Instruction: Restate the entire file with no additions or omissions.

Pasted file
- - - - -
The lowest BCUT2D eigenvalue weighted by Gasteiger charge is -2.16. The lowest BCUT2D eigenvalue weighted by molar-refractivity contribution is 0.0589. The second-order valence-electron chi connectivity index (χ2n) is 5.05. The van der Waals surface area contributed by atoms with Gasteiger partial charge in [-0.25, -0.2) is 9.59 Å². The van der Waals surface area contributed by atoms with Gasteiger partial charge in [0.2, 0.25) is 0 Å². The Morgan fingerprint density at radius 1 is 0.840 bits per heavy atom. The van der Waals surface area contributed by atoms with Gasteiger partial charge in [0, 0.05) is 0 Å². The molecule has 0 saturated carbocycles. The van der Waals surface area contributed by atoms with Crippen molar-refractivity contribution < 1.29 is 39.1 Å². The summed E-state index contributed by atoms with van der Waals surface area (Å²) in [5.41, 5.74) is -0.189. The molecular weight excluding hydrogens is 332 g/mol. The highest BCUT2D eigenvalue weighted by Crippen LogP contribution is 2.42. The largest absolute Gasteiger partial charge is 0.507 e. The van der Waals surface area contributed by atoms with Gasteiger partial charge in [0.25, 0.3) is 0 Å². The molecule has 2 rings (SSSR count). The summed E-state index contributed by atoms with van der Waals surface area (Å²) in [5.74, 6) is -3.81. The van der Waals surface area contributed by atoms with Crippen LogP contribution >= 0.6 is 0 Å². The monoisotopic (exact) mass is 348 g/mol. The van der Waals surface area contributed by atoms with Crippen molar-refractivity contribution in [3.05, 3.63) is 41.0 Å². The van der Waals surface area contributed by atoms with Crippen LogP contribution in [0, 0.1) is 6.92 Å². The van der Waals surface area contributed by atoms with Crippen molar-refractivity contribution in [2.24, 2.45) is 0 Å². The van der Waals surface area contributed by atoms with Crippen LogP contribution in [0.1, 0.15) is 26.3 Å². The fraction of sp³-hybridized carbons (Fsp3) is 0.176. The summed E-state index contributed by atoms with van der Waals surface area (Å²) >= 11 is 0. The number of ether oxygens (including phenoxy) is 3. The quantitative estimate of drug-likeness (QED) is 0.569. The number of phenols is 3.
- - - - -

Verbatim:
The lowest BCUT2D eigenvalue weighted by Gasteiger charge is -2.16. The lowest BCUT2D eigenvalue weighted by molar-refractivity contribution is 0.0589. The second-order valence-electron chi connectivity index (χ2n) is 5.05. The van der Waals surface area contributed by atoms with Gasteiger partial charge in [-0.25, -0.2) is 9.59 Å². The van der Waals surface area contributed by atoms with Gasteiger partial charge in [0.2, 0.25) is 0 Å². The Morgan fingerprint density at radius 1 is 0.840 bits per heavy atom. The van der Waals surface area contributed by atoms with Gasteiger partial charge in [0, 0.05) is 0 Å². The molecule has 0 saturated carbocycles. The van der Waals surface area contributed by atoms with Crippen molar-refractivity contribution < 1.29 is 39.1 Å². The summed E-state index contributed by atoms with van der Waals surface area (Å²) in [5.41, 5.74) is -0.189. The molecular weight excluding hydrogens is 332 g/mol. The highest BCUT2D eigenvalue weighted by Crippen LogP contribution is 2.42. The largest absolute Gasteiger partial charge is 0.507 e. The van der Waals surface area contributed by atoms with Gasteiger partial charge in [0.25, 0.3) is 0 Å². The molecule has 2 rings (SSSR count). The summed E-state index contributed by atoms with van der Waals surface area (Å²) in [5.74, 6) is -3.81. The van der Waals surface area contributed by atoms with Crippen LogP contribution >= 0.6 is 0 Å². The monoisotopic (exact) mass is 348 g/mol. The van der Waals surface area contributed by atoms with Crippen molar-refractivity contribution in [3.05, 3.63) is 41.0 Å². The van der Waals surface area contributed by atoms with Crippen LogP contribution in [0, 0.1) is 6.92 Å². The van der Waals surface area contributed by atoms with Crippen molar-refractivity contribution in [2.24, 2.45) is 0 Å². The van der Waals surface area contributed by atoms with Crippen LogP contribution in [0.1, 0.15) is 26.3 Å². The fraction of sp³-hybridized carbons (Fsp3) is 0.176. The summed E-state index contributed by atoms with van der Waals surface area (Å²) >= 11 is 0. The number of ether oxygens (including phenoxy) is 3. The quantitative estimate of drug-likeness (QED) is 0.569. The number of phenols is 3.